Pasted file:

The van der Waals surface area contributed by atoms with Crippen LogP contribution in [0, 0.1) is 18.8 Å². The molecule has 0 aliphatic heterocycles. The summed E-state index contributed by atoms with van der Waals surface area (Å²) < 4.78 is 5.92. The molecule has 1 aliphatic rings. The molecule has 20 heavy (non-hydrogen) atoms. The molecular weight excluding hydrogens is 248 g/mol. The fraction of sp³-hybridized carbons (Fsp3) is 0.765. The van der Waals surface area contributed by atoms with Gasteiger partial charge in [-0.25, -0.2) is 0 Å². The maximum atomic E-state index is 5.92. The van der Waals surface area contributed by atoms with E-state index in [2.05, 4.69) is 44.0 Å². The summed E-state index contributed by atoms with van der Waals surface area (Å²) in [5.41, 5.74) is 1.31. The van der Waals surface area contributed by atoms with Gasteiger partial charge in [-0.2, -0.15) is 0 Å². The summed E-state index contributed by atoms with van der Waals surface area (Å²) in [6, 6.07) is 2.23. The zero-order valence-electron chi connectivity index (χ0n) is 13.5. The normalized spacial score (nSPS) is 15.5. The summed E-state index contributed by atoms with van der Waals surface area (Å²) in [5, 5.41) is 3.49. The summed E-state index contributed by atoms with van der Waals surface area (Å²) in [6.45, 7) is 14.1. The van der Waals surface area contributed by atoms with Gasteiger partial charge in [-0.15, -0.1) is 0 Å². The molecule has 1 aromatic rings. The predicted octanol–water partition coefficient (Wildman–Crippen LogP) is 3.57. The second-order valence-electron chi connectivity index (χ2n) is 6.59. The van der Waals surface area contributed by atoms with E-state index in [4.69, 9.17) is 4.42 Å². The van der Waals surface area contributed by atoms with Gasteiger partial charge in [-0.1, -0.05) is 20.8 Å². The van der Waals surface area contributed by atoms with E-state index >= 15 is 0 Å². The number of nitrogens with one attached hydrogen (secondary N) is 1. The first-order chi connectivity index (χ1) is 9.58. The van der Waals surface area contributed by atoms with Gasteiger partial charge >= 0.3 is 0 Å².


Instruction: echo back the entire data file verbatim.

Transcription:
The van der Waals surface area contributed by atoms with Crippen LogP contribution in [0, 0.1) is 18.8 Å². The molecule has 0 aliphatic heterocycles. The summed E-state index contributed by atoms with van der Waals surface area (Å²) < 4.78 is 5.92. The molecule has 1 aliphatic rings. The molecule has 20 heavy (non-hydrogen) atoms. The molecular weight excluding hydrogens is 248 g/mol. The fraction of sp³-hybridized carbons (Fsp3) is 0.765. The van der Waals surface area contributed by atoms with Gasteiger partial charge in [-0.25, -0.2) is 0 Å². The maximum atomic E-state index is 5.92. The van der Waals surface area contributed by atoms with E-state index in [2.05, 4.69) is 44.0 Å². The summed E-state index contributed by atoms with van der Waals surface area (Å²) in [5.41, 5.74) is 1.31. The van der Waals surface area contributed by atoms with Gasteiger partial charge in [-0.2, -0.15) is 0 Å². The summed E-state index contributed by atoms with van der Waals surface area (Å²) in [6, 6.07) is 2.23. The zero-order valence-electron chi connectivity index (χ0n) is 13.5. The normalized spacial score (nSPS) is 15.5. The summed E-state index contributed by atoms with van der Waals surface area (Å²) in [5, 5.41) is 3.49. The summed E-state index contributed by atoms with van der Waals surface area (Å²) in [6.45, 7) is 14.1. The van der Waals surface area contributed by atoms with Gasteiger partial charge in [-0.15, -0.1) is 0 Å². The molecule has 1 aromatic rings. The predicted octanol–water partition coefficient (Wildman–Crippen LogP) is 3.57. The second-order valence-electron chi connectivity index (χ2n) is 6.59. The van der Waals surface area contributed by atoms with E-state index in [4.69, 9.17) is 4.42 Å². The van der Waals surface area contributed by atoms with Gasteiger partial charge in [-0.1, -0.05) is 20.8 Å². The van der Waals surface area contributed by atoms with E-state index >= 15 is 0 Å². The number of nitrogens with one attached hydrogen (secondary N) is 1. The first-order chi connectivity index (χ1) is 9.58. The van der Waals surface area contributed by atoms with Gasteiger partial charge >= 0.3 is 0 Å².